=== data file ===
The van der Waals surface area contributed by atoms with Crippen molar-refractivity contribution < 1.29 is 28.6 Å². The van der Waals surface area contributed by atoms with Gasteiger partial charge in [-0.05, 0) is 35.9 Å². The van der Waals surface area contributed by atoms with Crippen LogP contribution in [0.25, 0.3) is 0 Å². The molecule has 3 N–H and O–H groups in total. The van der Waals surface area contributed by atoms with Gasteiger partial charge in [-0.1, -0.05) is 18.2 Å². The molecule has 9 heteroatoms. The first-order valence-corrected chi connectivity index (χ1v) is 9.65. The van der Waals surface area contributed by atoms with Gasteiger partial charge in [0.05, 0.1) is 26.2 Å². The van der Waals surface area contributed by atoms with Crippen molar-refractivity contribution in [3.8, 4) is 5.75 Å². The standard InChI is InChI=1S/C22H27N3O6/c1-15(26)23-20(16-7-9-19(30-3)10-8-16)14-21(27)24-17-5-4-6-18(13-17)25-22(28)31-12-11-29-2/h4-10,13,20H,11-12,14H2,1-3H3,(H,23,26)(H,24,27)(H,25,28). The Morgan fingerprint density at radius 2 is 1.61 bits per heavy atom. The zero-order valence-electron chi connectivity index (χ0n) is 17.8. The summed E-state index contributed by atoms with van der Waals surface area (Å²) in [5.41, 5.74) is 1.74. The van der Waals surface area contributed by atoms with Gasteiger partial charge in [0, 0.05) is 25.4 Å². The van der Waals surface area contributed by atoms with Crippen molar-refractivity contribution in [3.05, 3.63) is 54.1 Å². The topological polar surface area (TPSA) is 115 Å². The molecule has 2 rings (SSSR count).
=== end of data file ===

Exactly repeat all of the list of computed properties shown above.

The van der Waals surface area contributed by atoms with Crippen molar-refractivity contribution < 1.29 is 28.6 Å². The van der Waals surface area contributed by atoms with Gasteiger partial charge in [-0.05, 0) is 35.9 Å². The van der Waals surface area contributed by atoms with Crippen LogP contribution in [0.25, 0.3) is 0 Å². The molecule has 3 N–H and O–H groups in total. The van der Waals surface area contributed by atoms with Gasteiger partial charge in [-0.1, -0.05) is 18.2 Å². The molecule has 9 heteroatoms. The first-order valence-corrected chi connectivity index (χ1v) is 9.65. The van der Waals surface area contributed by atoms with Gasteiger partial charge in [0.05, 0.1) is 26.2 Å². The van der Waals surface area contributed by atoms with Crippen molar-refractivity contribution in [3.8, 4) is 5.75 Å². The standard InChI is InChI=1S/C22H27N3O6/c1-15(26)23-20(16-7-9-19(30-3)10-8-16)14-21(27)24-17-5-4-6-18(13-17)25-22(28)31-12-11-29-2/h4-10,13,20H,11-12,14H2,1-3H3,(H,23,26)(H,24,27)(H,25,28). The Morgan fingerprint density at radius 2 is 1.61 bits per heavy atom. The zero-order valence-electron chi connectivity index (χ0n) is 17.8. The summed E-state index contributed by atoms with van der Waals surface area (Å²) in [5.41, 5.74) is 1.74. The van der Waals surface area contributed by atoms with Gasteiger partial charge in [0, 0.05) is 25.4 Å². The van der Waals surface area contributed by atoms with Crippen molar-refractivity contribution in [3.05, 3.63) is 54.1 Å². The topological polar surface area (TPSA) is 115 Å². The molecule has 2 rings (SSSR count).